Please use the Search bar to access the archives instead of the Alphabetical / Chronological Archives as we are experiencing technical difficulties with those areas of the website. Thank you.

back to blog home | about Rabbi Buchwald |  back to main NJOP site

Va’etchanan-Tisha B’Av 5768-2008

“A Hopeful Message for Jewish Future”

by Rabbi Ephraim Z. Buchwald

In this week’s parasha, parashat Va’etchanan, we find the well-known citation from Deuteronomy 4:25-40, “Kee to’leed banim,” which serves as the Torah reading for Tisha B’Av morning.

Moses addresses the people of Israel and informs them what life will be like for the future generations. As recorded in Deuteronomy 4:25, Moses says: “Kee to’leed banim uv’ney vanim, v’no’shantem ba’aretz v’hish’chatem, va’ah’see’tem peh’sel t’munat kol, va’ah’see’tem ha’rah b’ey’ney Ha’shem Eh’lo’keh’cha l’hach’ee’so,” When you beget children and grandchildren and will have been long in the land [of Israel], you will grow corrupt and make a graven image of anything, and you will do evil in the eyes of the L-rd your G-d to anger him.

Rabbi Samson Raphael Hirsch (1808-1888, the great Bible commentator and leader of German Jewry) points out in his commentary that the generation that enters the land of Israel will not sin because, having seen the miracles that accompanied the people in the wilderness, they will be on a superior spiritual level. However, the second and third generations, who will have been born in the land, will become “old in the land” (v’no’shantem ba’aretz) meaning they will become apathetic–-the land will no longer be fresh and exciting for them.

With exceptional insight, Rabbi Hirsch further explains that, because they will consider themselves “natives” of the land, the new generation will no longer remember that they once had no home and will forget that it was G-d who gave them the land. They will become corrupt and will throw themselves into the arms of the heathen depravity, seeking out graven images of anything in order to pursue their lusts and their desire for immediate gratification. They will no longer see G-d as the “Dispenser,” but as the “Obstructionist” of the joys of life with His demanding laws that require them to refrain from responding to their sensual cravings and from practicing their wanton behavior. They will begin to explore the lifestyle of their neighbors.

It is in this portion that Moses predicts that the Jewish people will be exiled from their land. G-d will scatter the people of Israel to other lands, where they will live among other people and will be left few in number among the nations where G-d will send them. There, in their lands of exile, the people will worship gods, the handiwork of man of wood and stone, which do not see, do not hear, do not eat, and do not smell.

Unfortunately, the exile of the Jewish people that Moses predicted has been a long and bitter exile. It was in the Hebrew year 2488 (1273 BCE) that the Children of Israel first crossed the Jordan to enter the land of Canaan. There they dwelt for close to 1500 years. In the Hebrew year 3893 (133 CE), Beitar fell and Bar Kochba’s revolt ended in tragedy. Less than 100 years later, the great sage Rav, the elderly disciple of Rabbi Judah the Prince, left the land of Israel to settle in Babylonia (Hebrew year 3979, 219 CE). The center of Jewish life by default shifted to the Jewish community that had earlier migrated and settled in the land between the Tigris and the Euphrates rivers. It is in this exhausting and arduous exile that the majority of contemporary Jews live today.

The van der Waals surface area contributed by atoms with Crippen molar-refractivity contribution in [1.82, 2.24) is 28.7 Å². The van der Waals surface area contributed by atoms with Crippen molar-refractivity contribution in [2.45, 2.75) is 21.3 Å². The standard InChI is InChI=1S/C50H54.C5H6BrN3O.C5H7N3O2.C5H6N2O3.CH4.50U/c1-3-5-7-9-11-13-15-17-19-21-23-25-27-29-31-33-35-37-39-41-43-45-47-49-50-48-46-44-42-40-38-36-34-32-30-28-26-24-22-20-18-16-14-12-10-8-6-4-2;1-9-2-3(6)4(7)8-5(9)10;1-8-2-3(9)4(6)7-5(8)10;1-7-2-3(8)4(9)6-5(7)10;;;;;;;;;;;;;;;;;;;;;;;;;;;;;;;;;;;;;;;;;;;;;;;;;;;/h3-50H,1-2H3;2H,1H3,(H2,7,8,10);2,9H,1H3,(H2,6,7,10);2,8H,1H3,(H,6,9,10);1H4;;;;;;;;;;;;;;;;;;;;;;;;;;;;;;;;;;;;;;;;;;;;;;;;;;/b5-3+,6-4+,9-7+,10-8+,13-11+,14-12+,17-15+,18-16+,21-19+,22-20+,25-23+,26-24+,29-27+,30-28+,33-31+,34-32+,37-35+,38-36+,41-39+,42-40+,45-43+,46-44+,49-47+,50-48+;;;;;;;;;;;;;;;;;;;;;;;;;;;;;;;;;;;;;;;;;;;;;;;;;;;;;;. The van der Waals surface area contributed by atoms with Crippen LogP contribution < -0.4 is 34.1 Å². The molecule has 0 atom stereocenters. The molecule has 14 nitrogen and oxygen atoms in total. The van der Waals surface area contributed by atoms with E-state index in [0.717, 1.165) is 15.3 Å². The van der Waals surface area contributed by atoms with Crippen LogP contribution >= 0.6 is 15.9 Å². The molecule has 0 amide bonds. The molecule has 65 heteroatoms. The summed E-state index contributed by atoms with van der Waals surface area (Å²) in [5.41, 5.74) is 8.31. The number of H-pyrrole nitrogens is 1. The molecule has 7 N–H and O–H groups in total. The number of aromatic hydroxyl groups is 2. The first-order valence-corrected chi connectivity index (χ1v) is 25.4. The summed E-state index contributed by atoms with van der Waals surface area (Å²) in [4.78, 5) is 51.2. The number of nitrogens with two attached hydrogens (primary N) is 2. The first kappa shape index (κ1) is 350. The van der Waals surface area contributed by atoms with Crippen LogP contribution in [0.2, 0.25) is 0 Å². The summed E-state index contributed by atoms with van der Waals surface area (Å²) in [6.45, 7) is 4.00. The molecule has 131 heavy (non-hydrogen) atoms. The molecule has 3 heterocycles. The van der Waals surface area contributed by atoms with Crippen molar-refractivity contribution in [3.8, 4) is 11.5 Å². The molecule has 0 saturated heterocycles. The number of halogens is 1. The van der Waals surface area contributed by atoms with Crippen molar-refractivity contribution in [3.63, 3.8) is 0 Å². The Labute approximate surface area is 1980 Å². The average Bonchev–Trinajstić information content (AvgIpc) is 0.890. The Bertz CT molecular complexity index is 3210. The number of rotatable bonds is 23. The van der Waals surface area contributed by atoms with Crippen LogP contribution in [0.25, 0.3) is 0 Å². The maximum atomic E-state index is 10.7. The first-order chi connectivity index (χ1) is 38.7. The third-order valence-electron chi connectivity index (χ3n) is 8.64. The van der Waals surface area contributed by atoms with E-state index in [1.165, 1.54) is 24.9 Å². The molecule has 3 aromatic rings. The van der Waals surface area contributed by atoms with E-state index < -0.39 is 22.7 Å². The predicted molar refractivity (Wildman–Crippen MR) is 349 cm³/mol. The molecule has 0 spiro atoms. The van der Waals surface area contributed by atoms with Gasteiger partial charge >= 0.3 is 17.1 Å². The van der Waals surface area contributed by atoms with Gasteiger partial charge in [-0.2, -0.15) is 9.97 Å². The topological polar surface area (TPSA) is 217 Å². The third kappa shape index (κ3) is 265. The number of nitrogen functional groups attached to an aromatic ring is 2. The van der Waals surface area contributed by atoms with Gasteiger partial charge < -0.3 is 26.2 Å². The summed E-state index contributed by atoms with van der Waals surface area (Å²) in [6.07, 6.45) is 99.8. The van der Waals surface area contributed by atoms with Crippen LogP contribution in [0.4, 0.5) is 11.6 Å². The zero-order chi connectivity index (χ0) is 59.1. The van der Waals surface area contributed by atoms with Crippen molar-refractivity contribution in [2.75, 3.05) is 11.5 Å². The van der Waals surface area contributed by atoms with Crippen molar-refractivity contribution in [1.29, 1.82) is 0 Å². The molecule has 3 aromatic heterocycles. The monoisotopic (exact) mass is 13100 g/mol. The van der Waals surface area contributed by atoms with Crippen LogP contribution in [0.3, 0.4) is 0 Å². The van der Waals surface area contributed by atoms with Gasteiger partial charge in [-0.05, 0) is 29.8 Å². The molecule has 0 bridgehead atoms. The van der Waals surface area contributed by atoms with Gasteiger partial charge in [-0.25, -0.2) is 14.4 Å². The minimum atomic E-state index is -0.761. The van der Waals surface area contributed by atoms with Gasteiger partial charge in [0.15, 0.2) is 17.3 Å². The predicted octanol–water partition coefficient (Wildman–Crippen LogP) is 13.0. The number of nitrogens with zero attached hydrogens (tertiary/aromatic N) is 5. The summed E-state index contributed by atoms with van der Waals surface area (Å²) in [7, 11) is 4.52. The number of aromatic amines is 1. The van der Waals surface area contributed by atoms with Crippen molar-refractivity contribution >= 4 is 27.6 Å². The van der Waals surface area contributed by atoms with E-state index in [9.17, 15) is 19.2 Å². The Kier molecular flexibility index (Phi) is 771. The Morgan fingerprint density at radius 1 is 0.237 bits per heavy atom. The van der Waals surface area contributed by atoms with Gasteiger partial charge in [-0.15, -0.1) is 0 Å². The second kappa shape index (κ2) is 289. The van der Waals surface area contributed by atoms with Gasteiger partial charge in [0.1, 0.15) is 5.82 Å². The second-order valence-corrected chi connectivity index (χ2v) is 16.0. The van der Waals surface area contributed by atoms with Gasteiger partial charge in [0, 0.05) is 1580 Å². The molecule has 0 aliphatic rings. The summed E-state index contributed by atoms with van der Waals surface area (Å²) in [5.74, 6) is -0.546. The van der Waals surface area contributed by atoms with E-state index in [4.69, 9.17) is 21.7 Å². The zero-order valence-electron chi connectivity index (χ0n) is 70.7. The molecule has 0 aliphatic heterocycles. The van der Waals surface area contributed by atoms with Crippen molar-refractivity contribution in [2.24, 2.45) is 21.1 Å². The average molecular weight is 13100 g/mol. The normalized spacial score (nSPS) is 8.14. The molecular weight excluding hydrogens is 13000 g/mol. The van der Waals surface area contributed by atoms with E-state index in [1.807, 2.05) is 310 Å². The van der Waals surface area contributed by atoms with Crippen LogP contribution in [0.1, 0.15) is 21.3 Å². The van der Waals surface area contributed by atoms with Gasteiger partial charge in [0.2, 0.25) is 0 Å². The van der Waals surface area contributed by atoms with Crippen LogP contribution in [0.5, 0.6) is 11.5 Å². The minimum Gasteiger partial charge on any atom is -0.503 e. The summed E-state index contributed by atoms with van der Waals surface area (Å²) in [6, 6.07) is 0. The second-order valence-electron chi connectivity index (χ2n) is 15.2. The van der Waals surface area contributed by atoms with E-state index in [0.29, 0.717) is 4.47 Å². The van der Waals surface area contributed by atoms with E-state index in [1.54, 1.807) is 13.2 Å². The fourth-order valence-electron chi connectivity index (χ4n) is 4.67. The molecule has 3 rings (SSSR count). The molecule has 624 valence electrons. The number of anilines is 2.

Despite the unsettling words of Moses, the Torah predicts that from that long and bitter exile, the Jewish people will yearn for G-d (Deuteronomy 4:29): “U’vee’kash’tem mee’sham et Ha’shem Eh’lo’keh’cha, oo’ma’tza’ta, kee teed’r’sheh’noo b’chol l’vav’cha oov’chol naf’sheh’cha,” From there you will seek the L-rd your G-d, and you will find Him, if you search for Him with all your heart and with all your soul. Notwithstanding the unspeakable sufferings and hardships that will have befallen the exiled people, the Torah predicts that at the end of days the Jews will return to G-d and harken to his voice, for G-d is a merciful G-d who will not abandon His people, nor destroy them. He will not forget the covenant that He swore to our forefathers.

It is this hopeful message of return and acceptance that is read on Tisha B’Av. It is meant to convey the message to the Jewish people to always be hopeful, that the coming of the redemption is in our hands, and that we may hasten its arrival through repentance.

Although the destruction of the Temple and exile are still with us, redemption is as much part of our history as is exile. The difference is that exile, although it may be long, is only temporary, while the coming of the Messiah is to be permanent.

It is almost inconceivable that, despite the perfidies of His people, G-d would declare that no matter how far the Jewish people stray, they will always be welcomed back, and He predicts that return. It is as if G-d beseeches His people when Moses says (Deuteronomy 4:40): “V’sha’mar’ta et choo’kav v’et mitz’vo’tav ah’sher A’no’chee m’tzav’cha ha’yom,” Keep G-d’s statutes and G-d’s commandments that I command you this day, that it should go well with you and your children after you, that you may remain for a long time on the land that G-d thy L-rd gives you for all time.

There can be no more propitious time than now, during these weeks of consolation, for us to respond positively to G-d’s plea and strive to bring redemption, not only to our own people but to all humanity.

May you be blessed.

Please note: Tu B’Av (the 15th day of Av), an ancient day of joy and matchmaking, is observed this year on Friday evening and Shabbat, August 15 and 16, 2008. Happy Tu B’Av.